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How child abuse affects those investigating it

Published: 18 March 2022 at 13:00

Blue light on a police car

ARU experts are surveying police to find out how they cope with demands of job

Researchers have opened a survey, believed to be the first of its kind, to capture the thoughts and observations of police officers and staff working in the field of child sexual abuse and exploitation (CSAE).

The survey is being conducted by researchers at the Policing Institute for the Eastern Region (PIER) at Anglia Ruskin University (ARU), and the University of Portsmouth, and is supported by Detective Chief Constable Ian Critchley, NPCC Lead for Child Protection and Abuse Investigations.

Figures from the National Crime Agency (NCA) estimate that there are between 550,000 and 850,000 UK-based individuals posing varying degrees of sexual risk to children. Together, the NCA and UK policing arrest more than 1,000 child sex offenders and are safeguarding around 1,100 children each month. Thousands of officers and staff in teams across the Service are therefore dealing with extremely traumatic accounts of these types of crime.

The survey is open to any police officer or member of police staff who is regularly involved in CSAE investigations.  Through the survey, the researchers aim to gain a detailed insight into the mental health and wellbeing of these police staff and officers, and discover how they cope with the demands of the job.  This will help identify when and how staff health and wellbeing can be improved by greater awareness, early intervention, and formal and informal support.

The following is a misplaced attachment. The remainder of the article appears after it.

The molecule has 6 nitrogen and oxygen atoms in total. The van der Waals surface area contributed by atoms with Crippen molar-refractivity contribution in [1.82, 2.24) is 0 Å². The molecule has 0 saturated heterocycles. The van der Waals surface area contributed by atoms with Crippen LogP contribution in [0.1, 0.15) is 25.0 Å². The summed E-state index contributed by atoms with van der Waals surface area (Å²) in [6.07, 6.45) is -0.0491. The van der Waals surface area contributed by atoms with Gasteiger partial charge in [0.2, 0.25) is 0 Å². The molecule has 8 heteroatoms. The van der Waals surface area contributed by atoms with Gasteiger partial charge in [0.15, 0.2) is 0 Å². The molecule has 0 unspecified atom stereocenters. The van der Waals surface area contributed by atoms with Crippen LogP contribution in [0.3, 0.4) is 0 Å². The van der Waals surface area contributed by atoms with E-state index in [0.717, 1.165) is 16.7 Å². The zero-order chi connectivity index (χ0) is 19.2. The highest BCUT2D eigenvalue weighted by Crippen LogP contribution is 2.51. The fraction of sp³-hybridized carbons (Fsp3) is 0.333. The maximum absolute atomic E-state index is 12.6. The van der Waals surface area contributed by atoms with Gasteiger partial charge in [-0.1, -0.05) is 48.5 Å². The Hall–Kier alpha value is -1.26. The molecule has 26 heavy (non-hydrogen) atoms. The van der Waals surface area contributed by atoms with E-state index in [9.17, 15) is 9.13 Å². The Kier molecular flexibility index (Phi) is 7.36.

Dr Theresa Redmond, a Senior Research Fellow within the Policing Institute for the Eastern Region (PIER) at ARU, said:

“We work to improve policing through applied research, and this survey is a key example of this.  

“We know that child sexual abuse and exploitation investigations are a major part of policing today, and whilst the impact on victims and witnesses is incomprehensible, the impact on those tasked with managing these investigations must also not be forgotten.

“This is the first national collection of such insight and will be key in enabling us to make informed recommendations on how we can protect those who protect the most vulnerable.”

For further information on the project, email Dr Theresa Redmond at [email protected], Professor Samantha Lundrigan at [email protected], or Professor Peter Lee at the University of Portsmouth, at [email protected]